Every day, business is becoming more dependent on data. From reports stating that the world’s data volume will grow by 40% per year to those that predict data analytics market growth of 13.54% CAGR, it’s safe to say that data is and will continue to be central to business. And while data and business become ever more interdependent, it’s understandable that policies that outline how data should be managed and secured will develop. This is where data governance and data management come into play.
What Are Data Governance and Data Management?
Data governance and data management are two very different aspects of today’s data-dependent business. Independent of size or industry, both initiatives are critical for your organization; understanding these two concepts, how they are different, and how they are similar, is essential.
Data governance is the practice of controlling and managing your data with internal policies, standards, and technology. It provides guardrails for how data is used and accessed within an organization – what users have access to what data, under what circumstances, and how.
A well-executed data governance strategy ensures that data is trustworthy and used only for its intended purposes. As data analytics for better decision-making explodes in popularity and new data privacy regulations take effect worldwide, data governance has an increasingly important role in today’s organizations. For a deeper look at data governance, take a look at our piece on The Principles of Data Governance: Concepts, Frameworks, and Best Practices.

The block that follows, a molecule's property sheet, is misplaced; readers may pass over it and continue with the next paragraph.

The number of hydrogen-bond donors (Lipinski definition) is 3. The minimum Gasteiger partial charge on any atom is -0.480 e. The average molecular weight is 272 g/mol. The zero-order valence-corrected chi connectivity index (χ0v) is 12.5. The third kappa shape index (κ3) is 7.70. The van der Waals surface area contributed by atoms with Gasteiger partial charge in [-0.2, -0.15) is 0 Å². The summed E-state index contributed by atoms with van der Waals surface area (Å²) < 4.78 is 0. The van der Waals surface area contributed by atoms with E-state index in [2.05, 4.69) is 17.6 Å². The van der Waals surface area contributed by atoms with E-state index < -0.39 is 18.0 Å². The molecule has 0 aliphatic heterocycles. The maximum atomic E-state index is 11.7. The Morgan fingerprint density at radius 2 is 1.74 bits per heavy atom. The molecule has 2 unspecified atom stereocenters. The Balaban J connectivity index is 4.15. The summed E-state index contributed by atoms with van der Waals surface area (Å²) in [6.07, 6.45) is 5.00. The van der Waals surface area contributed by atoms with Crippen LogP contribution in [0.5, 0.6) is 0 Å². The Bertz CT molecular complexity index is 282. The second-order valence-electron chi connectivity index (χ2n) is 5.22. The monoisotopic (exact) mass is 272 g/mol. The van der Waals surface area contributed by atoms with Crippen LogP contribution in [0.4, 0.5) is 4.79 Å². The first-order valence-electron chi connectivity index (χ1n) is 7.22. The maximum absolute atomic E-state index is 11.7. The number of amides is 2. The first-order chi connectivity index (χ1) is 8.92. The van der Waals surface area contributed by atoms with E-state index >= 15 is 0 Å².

Data governance initiatives typically focus on:
Data quality. If data quality is poor, business analytics suffer, resulting in poor decision-making.
Data availability is the concept of having access to data. This may sound straightforward, but with challenges around data siloing and data sprawl, organizations can quickly lose track of critical data, limiting their ability to thrive in today’s data-driven business environment.
Risk management is categorized as people risk, process risk, and data risk, risk management is the study of identifying and mitigating aspects of a given business that induce risk. As organizations become more sophisticated and depend on more third-party tools and a global marketplace, risk management is imperative as it allows a business to grow, while minimizing exposure.
Data security and compliance. Some implementations of data security and compliance in data governance are role-based access control, zero-trust policy, following data compliance regulations such as HIPAA, GDPR, CCPA, or implementing a perimeter security initiative.
Once you’ve understood data governance, data management is easy – data management is simply the implementation of data governance. Without data management, data governance is an ethereal concept. However, with data management—and the support of data management engineers—data governance takes shape through the implementation of architectures, metadata management, and user policies throughout the entire data lifecycle.
Data preparation data sources typically follow various schema and structure. Data preparation typically sources the data on a landing zone as a way to enable the subsequent stages of the data pipeline.
Data pipelines are a series of steps that move data from a source system to a target system. Fortunately, with the help of intuitive drag-and-drop data pipelines, building data pipelines are easy and straightforward.